Kerr said learning from scratch showed him that not being a jerk was not only less stressful, but it was also more efficient for his clients. Like Webster, he also found his respectful behavior gave him an advantage in the courtroom.

“There was a strategy behind what I was doing because I figured the more cooperative I was, the better I’d be viewed by the judge if I ever had to go before the court for something like a motion to compel,” he said.

“The court takes note of things like that,” added Kerr. “In my experience, if you’re respectful and play by the rules, you’ll actually be a better advocate for your client.”

Taking it down a notch

David M. White, a professor at Seton Hall University School of Law in Newark, N.J., feels experiential learning is likely the best way to make an immediate impact in the area of professionalism and civility.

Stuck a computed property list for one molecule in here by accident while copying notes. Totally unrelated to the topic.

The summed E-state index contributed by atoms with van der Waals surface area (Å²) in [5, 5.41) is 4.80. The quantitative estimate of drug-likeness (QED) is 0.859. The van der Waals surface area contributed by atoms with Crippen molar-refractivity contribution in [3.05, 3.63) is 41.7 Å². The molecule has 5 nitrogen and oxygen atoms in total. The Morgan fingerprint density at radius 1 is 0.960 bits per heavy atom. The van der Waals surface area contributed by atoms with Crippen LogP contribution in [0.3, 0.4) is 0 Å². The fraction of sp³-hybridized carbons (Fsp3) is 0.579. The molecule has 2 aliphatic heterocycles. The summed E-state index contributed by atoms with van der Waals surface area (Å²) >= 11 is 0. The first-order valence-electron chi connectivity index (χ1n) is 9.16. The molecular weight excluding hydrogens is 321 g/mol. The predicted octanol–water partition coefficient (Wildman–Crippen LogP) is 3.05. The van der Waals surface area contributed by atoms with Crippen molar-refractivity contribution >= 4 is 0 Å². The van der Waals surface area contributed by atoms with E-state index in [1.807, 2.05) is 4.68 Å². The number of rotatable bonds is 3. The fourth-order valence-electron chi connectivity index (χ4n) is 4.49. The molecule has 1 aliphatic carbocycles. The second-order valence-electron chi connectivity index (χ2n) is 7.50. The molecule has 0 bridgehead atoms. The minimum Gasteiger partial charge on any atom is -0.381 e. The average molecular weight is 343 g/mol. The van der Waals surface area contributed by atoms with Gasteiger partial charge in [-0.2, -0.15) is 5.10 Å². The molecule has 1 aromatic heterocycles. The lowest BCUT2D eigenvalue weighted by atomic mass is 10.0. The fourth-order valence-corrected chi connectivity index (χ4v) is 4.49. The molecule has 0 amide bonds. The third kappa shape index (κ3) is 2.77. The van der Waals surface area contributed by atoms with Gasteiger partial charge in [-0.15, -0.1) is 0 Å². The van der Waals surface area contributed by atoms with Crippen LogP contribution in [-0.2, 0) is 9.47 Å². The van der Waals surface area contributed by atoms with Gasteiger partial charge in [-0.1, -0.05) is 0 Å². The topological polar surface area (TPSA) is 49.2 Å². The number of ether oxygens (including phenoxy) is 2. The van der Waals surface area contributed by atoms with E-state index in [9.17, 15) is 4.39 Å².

White is the director of the school’s conflict management program. Through a partnership with the U.S. District Court for the Southern District of New York, he runs a program where law student advocates represent federal litigants. He said classroom learning can teach students only so much.

“You can read about professional responsibility all day long, and we can talk about ethical considerations and disciplinary rules without fully contextualizing them,” he said. “But if a law student were to shadow an attorney, the student would gain an understanding of what it means to be a practicing attorney. It would take the abstraction of a case study and make it very real, very quickly.”

White, who practiced in complex civil litigation and white-collar criminal defense before becoming a full-time educator, said being civil isn’t explicitly stated anywhere in the rules.